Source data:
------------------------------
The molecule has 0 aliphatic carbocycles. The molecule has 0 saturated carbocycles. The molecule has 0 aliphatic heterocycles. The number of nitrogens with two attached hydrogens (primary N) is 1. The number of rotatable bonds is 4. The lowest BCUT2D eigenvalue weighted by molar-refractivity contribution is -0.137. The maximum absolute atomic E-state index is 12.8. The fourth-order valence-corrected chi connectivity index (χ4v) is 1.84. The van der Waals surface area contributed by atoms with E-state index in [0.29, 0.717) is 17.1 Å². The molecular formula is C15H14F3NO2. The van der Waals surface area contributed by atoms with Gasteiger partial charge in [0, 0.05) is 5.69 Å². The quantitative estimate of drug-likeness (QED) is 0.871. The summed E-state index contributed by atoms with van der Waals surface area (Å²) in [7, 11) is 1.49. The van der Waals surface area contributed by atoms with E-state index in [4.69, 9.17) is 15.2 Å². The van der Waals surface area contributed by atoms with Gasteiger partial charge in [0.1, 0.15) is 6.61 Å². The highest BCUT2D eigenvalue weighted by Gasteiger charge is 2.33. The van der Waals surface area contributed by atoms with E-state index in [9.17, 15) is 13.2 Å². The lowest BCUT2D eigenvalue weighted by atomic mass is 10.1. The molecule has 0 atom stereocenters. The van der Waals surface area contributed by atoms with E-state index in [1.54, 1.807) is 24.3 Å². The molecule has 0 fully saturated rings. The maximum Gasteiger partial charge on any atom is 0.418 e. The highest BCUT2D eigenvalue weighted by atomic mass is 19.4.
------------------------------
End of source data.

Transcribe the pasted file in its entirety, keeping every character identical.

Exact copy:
The molecule has 0 aliphatic carbocycles. The molecule has 0 saturated carbocycles. The molecule has 0 aliphatic heterocycles. The number of nitrogens with two attached hydrogens (primary N) is 1. The number of rotatable bonds is 4. The lowest BCUT2D eigenvalue weighted by molar-refractivity contribution is -0.137. The maximum absolute atomic E-state index is 12.8. The fourth-order valence-corrected chi connectivity index (χ4v) is 1.84. The van der Waals surface area contributed by atoms with E-state index in [0.29, 0.717) is 17.1 Å². The molecular formula is C15H14F3NO2. The van der Waals surface area contributed by atoms with Gasteiger partial charge in [0, 0.05) is 5.69 Å². The quantitative estimate of drug-likeness (QED) is 0.871. The summed E-state index contributed by atoms with van der Waals surface area (Å²) in [7, 11) is 1.49. The van der Waals surface area contributed by atoms with E-state index in [4.69, 9.17) is 15.2 Å². The van der Waals surface area contributed by atoms with Gasteiger partial charge in [0.1, 0.15) is 6.61 Å². The highest BCUT2D eigenvalue weighted by Gasteiger charge is 2.33. The van der Waals surface area contributed by atoms with E-state index in [9.17, 15) is 13.2 Å². The lowest BCUT2D eigenvalue weighted by atomic mass is 10.1. The molecule has 0 atom stereocenters. The van der Waals surface area contributed by atoms with E-state index in [1.54, 1.807) is 24.3 Å². The molecule has 0 fully saturated rings. The maximum Gasteiger partial charge on any atom is 0.418 e. The highest BCUT2D eigenvalue weighted by atomic mass is 19.4.